- The Washington Times - Thursday, November 14, 2002

Club seats, the once-hot sports seating that attempted to bridge the gap between normal sections and the upscale perks of luxury suites, have fallen on hard times.

Every area sports fan is familiar with the glaring yellow ring at FedEx Field, marking the large blocks of unsold or unused club seats in the middle of the Washington Redskins' stadium. The sales lag, however, is now seen nationwide. The NBA, which enjoys a strong relationship with corporate America and leans particularly hard on club seats, is feeling the pinch most.

The Washington Wizards recently converted 500 of 3,000 club seats at MCI Center to luxury suites, partly the result of lagging club seat sales. The Seattle SuperSonics have eliminated the club seat section at Key Arena. More than a dozen other NBA teams, including the champion Los Angeles Lakers, have failed to sell out their club seat sections this season.

"This was something that never really sold out for us," Wizards spokesman Matt Williams said of the club seat reduction at 5-year-old MCI. "We continue to have very good demand for our suites, which made the decision to convert those seats rather easy. It's a better use of the space.

"But for the club seats, a lot of folks weren't seeing the value anymore," Williams continued. "It's not quite as nice as the suites, and it's certainly not as close as our courtside and lower-level seats. You factor the [lagging] economy in, and what's going on is not too much of a surprise."

In the middle and late 1990s, club seats were among the hottest elements in both sports marketing and stadium/arena financing. By offering amenities such as waiter service, wider seats, separate entrances and VIP hospitality areas, teams with club sections were able to serve small- to mid-sized corporations eager to entertain clients, as well as gain access to an important new revenue stream to offset building construction costs.

Operators of most new stadiums and arenas devote less than a quarter of their seating capacity to club seats but gain as much as a third of their annual ticket sales revenue from the seats.

And since most club seats are sold with multi-year contracts, usually three to five years, the pricier sections also presented a more stable revenue source for teams.

Once the economy began to swoon, however, teams from coast to coast found both renewals and new club seat orders drying up quickly.

"As corporate America goes, so go club seats, and no market is immune from that," said Michael Roth, spokesman for Staples Center in Los Angeles, which has never sold out its club seats. The 2,500-seat club section there offers access to five pro teams, including the Lakers and Los Angeles Clippers, but each seat starts at $12,500 a year.

Rick Horrow, a Florida-based stadium development consultant and visiting professor of sports law at Harvard University, said the downturn is only temporary and does not spell the end of club seats in the NBA or elsewhere in professional sports.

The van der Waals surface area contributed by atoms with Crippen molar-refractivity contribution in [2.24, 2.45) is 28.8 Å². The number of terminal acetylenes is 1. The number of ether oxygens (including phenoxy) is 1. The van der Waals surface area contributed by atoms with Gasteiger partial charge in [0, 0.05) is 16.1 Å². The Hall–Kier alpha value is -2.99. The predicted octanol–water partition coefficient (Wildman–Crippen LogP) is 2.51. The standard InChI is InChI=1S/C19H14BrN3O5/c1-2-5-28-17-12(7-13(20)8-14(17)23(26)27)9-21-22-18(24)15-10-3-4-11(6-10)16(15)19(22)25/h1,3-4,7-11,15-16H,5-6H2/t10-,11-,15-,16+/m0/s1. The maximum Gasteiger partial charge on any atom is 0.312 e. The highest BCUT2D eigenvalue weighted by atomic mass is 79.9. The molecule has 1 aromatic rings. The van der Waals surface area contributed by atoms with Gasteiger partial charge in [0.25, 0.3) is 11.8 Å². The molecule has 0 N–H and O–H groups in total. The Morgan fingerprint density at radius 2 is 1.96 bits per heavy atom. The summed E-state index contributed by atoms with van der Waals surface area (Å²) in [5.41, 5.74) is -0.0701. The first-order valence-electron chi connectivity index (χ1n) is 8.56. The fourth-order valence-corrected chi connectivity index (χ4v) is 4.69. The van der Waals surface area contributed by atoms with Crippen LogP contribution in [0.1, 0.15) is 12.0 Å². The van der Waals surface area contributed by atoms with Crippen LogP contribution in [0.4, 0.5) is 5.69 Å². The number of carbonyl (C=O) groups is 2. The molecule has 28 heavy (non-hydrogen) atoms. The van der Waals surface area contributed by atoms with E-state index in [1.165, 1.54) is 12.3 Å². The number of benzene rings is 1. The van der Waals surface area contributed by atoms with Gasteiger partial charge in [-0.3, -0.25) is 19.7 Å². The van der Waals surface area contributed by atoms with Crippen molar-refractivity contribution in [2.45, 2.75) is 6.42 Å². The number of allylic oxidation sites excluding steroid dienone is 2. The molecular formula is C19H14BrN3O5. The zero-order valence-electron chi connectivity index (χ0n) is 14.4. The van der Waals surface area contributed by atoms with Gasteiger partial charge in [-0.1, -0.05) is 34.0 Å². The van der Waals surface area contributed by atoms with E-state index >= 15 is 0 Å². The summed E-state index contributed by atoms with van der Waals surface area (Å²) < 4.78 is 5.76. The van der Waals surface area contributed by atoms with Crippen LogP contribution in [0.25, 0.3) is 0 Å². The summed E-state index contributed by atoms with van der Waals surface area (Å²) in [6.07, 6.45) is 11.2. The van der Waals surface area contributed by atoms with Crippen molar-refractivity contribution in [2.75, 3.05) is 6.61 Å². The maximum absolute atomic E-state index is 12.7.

"Most aspects of [sports] facility development and operation are cyclical, and club seats have grown to the point where they fall into the category as well," Horrow said. "This, I think, is a short-term market correction, and that can actually be very good for the industry. It forces the creation of new ideas and new ways to provide value to corporations and the development of new ways to create revenue."

In the 1980s and early '90s, it was fashionable for celebrities to be sit courtside at Lakers and New York Knicks games and be visible. Now across the NBA, it is fashionable for anybody with money to want to sit as close to the action as possible. Here in Washington, courtside seats in the Michael Jordan era have more than doubled in cost to $750 each per game, and notables as diverse as Mike Tyson and Dan Snyder can be found there.

"Our club section is a higher-priced seat, but it's not in the best location. The amenities we offered didn't make up for the gap in distance from the court," said Laura Kussick, Sonics senior vice president of sales, of Key Arena. "The section was always one of the last to sell out, when it even did sell out, and it was not a difficult decision to convert the section [to normal seating] once the contracts expired."

A handful of NBA teams, including Boston, Dallas and Detroit, have actually added club seats this season to take advantage of recent on-court success. Some clubs also are becoming more unconventional in promoting the seats. Operators of FleetCenter, home of the Boston Celtics and NHL Bruins, recently hired beloved Boston hockey legend Ray Bourque to serve as an "ambassador" to socialize with holders of the arena's club seats and suites.


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